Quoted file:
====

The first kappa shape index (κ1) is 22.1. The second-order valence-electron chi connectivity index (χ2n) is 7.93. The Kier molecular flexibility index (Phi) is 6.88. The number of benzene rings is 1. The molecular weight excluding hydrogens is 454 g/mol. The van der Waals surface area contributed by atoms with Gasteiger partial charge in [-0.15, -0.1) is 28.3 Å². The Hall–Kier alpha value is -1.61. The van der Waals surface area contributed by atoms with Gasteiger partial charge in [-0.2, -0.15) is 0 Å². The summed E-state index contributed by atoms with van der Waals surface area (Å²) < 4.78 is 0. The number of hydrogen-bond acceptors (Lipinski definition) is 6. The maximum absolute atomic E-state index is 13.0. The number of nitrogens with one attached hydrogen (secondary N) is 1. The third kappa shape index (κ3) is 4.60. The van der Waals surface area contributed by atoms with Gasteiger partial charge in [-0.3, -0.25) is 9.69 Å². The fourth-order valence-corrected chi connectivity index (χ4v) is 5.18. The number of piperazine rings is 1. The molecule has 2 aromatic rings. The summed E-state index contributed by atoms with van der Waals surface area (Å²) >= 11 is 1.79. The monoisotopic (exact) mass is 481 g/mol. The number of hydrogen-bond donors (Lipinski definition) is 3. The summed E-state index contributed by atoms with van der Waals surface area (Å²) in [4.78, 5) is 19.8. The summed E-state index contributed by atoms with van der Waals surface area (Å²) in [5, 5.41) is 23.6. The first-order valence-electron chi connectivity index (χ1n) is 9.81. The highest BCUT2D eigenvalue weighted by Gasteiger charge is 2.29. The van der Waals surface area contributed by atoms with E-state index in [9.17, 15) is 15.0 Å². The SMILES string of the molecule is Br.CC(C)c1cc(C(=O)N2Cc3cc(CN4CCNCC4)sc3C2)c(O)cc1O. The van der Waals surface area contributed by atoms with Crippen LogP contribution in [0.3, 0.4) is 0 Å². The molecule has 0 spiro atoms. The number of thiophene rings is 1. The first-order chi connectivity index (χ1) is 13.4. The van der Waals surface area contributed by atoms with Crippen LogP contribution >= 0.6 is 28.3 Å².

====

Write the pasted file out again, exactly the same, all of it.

The first kappa shape index (κ1) is 22.1. The second-order valence-electron chi connectivity index (χ2n) is 7.93. The Kier molecular flexibility index (Phi) is 6.88. The number of benzene rings is 1. The molecular weight excluding hydrogens is 454 g/mol. The van der Waals surface area contributed by atoms with Gasteiger partial charge in [-0.15, -0.1) is 28.3 Å². The Hall–Kier alpha value is -1.61. The van der Waals surface area contributed by atoms with Gasteiger partial charge in [-0.2, -0.15) is 0 Å². The summed E-state index contributed by atoms with van der Waals surface area (Å²) < 4.78 is 0. The number of hydrogen-bond acceptors (Lipinski definition) is 6. The maximum absolute atomic E-state index is 13.0. The number of nitrogens with one attached hydrogen (secondary N) is 1. The third kappa shape index (κ3) is 4.60. The van der Waals surface area contributed by atoms with Gasteiger partial charge in [-0.3, -0.25) is 9.69 Å². The fourth-order valence-corrected chi connectivity index (χ4v) is 5.18. The number of piperazine rings is 1. The molecule has 2 aromatic rings. The summed E-state index contributed by atoms with van der Waals surface area (Å²) >= 11 is 1.79. The monoisotopic (exact) mass is 481 g/mol. The number of hydrogen-bond donors (Lipinski definition) is 3. The summed E-state index contributed by atoms with van der Waals surface area (Å²) in [4.78, 5) is 19.8. The summed E-state index contributed by atoms with van der Waals surface area (Å²) in [5, 5.41) is 23.6. The first-order valence-electron chi connectivity index (χ1n) is 9.81. The highest BCUT2D eigenvalue weighted by Gasteiger charge is 2.29. The van der Waals surface area contributed by atoms with E-state index in [9.17, 15) is 15.0 Å². The SMILES string of the molecule is Br.CC(C)c1cc(C(=O)N2Cc3cc(CN4CCNCC4)sc3C2)c(O)cc1O. The van der Waals surface area contributed by atoms with Crippen LogP contribution in [0.3, 0.4) is 0 Å². The molecule has 0 spiro atoms. The number of thiophene rings is 1. The first-order chi connectivity index (χ1) is 13.4. The van der Waals surface area contributed by atoms with Crippen LogP contribution >= 0.6 is 28.3 Å².